Cytomegalovirus (CMV) infects a large percentage of the world's population. Most of those infected are asymptomatic; however, CMV is a substantial public health concern for immunocompromised individuals and neonates. CMV is unusual in that it can superinfect: It reinfects hosts who are already infected with the virus, even in the presence of a strong, specific immune response. Hansen et al. (see the Perspective by Hengel and Koszinowski) now find that in rhesus macaques, a good model for human CMV superinfection, CMV establishes superinfections by evading the immune response mediated by CD8+ T cells. A series of viral mutants deficient in expression of the US2-11 glycoproteins, which regulate antigen presentation to CD8+ T cells, revealed that, although able to establish the initial infection, these viral mutants were unable to superinfect. Depletion of CD8+ T cells from the monkeys allowed infection by the mutant viruses. These results highlight the difficulties in developing an effective protective vaccine against CMV itself but suggest that CMV-based vectors may be useful in other vaccine efforts, such as those against HIV.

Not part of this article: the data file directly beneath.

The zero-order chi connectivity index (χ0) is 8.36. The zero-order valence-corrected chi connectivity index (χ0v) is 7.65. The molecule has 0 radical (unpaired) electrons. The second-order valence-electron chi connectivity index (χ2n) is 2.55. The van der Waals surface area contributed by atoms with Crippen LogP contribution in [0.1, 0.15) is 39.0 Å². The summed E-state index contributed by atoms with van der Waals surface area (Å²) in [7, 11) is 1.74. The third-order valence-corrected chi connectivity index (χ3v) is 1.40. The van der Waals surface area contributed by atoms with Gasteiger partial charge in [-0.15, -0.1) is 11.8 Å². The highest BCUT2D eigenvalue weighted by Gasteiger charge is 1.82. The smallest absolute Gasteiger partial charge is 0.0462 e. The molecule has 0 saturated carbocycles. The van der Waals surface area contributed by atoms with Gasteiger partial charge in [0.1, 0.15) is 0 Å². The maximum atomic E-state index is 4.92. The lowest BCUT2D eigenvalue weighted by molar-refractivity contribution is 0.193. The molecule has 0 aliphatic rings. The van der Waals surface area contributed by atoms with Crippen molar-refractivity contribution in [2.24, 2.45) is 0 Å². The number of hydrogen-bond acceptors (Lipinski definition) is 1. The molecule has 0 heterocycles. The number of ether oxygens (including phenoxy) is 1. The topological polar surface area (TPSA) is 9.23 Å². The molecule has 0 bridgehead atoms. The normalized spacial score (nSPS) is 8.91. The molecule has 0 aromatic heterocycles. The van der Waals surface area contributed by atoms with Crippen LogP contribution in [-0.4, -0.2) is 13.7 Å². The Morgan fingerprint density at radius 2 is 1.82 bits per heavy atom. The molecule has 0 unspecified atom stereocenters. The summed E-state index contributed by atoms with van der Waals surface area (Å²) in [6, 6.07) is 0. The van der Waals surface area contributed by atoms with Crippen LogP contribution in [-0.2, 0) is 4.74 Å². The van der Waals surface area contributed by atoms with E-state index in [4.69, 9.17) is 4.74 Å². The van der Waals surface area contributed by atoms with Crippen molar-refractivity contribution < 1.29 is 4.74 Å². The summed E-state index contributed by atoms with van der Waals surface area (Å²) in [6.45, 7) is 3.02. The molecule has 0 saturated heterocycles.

S. G. Hansen, C. J. Powers, R. Richards, A. B. Ventura, J. C. Ford, D. Siess, M. K. Axthelm, J. A. Nelson, M. A. Jarvis, L. J. Picker, K. Früh, Evasion of CD8+ T cells is critical for superinfection by cytomegalovirus. Science 328, 102–106 (2010). [Abstract] [Full Text]